The Independent National Electoral Commission (INEC) has broken its silence on a letter written to it by the President Muhammadu Buhari over the Electoral Act Amendment Bill.
Buhari, who received the bill from the National Assembly on November 19, has until December 19 to sign it or withhold his assent and communicate same to the National Assembly.
If he didn’t sign the bill after 30 day, and if thr the National Assembly was not in support of the President’s amendments or reservation, the Senate and the House of Representatives can recall the bill and pass it into law.
Should the bill be passed in the form it was sent to the President by two-thirds majority votes in both chambers, the bill automatically becomes a law even without the president’s assent.
However, speaking on the President’s letter on Wednesday, INEC National Commissioner and Chairman of its Information and Voter Education Committee, Festus Okoye, said its position constitutionally, legally and administratively was that the electoral management body is the end user of the electoral legal framework.
He said that it was conventionally rational, strategic and fundamental to seek the opinion of the commission and other critical agencies in the electoral matrix before a new legal framework becomes law.
“Pursuant to Section 58(4) of the constitution of the Federal Republic of Nigeria, 1999 (as amended), the President has 30 days to assent to a bill presented to him by the National Assembly.
“The president has requested the commission and other critical national institutions to revert with detailed and considered views indicating whether or not the President should assent to the bill.
“This is the democratic way to go and the commission will make its views known to the president bearing in mind the overriding national interest and interest of our democracy.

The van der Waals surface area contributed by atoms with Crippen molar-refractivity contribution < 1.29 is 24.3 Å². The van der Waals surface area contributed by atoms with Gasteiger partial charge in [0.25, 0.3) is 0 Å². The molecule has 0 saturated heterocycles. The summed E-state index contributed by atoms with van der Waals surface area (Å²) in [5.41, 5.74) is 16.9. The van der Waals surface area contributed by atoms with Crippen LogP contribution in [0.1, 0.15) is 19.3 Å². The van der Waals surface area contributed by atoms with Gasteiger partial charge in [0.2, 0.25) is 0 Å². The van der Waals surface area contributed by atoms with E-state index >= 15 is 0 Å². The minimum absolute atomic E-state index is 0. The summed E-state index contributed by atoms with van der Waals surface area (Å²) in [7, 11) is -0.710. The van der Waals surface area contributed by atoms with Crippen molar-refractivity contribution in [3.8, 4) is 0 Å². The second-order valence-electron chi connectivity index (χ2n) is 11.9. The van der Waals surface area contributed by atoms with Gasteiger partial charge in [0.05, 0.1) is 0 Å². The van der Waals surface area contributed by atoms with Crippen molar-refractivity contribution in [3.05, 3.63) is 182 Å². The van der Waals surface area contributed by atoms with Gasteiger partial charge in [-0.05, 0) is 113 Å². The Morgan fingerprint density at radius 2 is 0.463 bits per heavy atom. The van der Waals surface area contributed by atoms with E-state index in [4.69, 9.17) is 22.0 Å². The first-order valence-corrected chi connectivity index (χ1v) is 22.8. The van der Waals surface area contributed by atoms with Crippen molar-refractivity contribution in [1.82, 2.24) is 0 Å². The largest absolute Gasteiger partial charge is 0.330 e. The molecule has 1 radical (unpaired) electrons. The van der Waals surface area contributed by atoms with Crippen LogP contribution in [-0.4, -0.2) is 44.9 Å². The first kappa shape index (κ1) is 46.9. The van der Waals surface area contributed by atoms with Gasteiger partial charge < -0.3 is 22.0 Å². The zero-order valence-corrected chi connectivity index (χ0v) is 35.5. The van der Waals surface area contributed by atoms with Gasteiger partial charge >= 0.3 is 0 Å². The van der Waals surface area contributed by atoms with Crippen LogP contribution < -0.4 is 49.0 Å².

“The commission will go through the bill and revert to the president within the time frame given to it,” he said.
Okoye further explained that INEC was aware that Nigerians were waiting for this bill and also conscious of the fact that a comprehensive, clear, unambiguous and forward-looking electoral legal framework was germane to early preparations for elections.
He said the regulations and guidelines of the commission are drawn from the electoral act and without a new electoral legal framework, the work of the commission will be tentative, which will not be good for the electoral process.
Speaking on the cost implications, Okoye said that it was rather unfortunate that the issue of direct or indirect primary had overshadowed other fundamental issues in the bill.
“However, it is difficult at this stage to speculate on the cost implications of direct primaries. As of today, the bill is inchoate until the president assents to it.
“It is the constitutional and legal responsibility of the commission to give effect to laws passed by the National Assembly.
“Moreover, direct primaries have been a feature of our electoral legal framework. The commission has monitored direct and indirect primaries organised by the different political parties. The commission does not dictate to political parties on the mode of primaries to adopt.
“The new system of direct primary election proposed in the bill domiciles the conditions for the conduct of the primaries with the political parties. In other words, the procedure adopted for the direct primaries shall be spelt out in a guidelines to be issued by the political party and filed with the commission at least 14 days before the primary election,” Okoye added.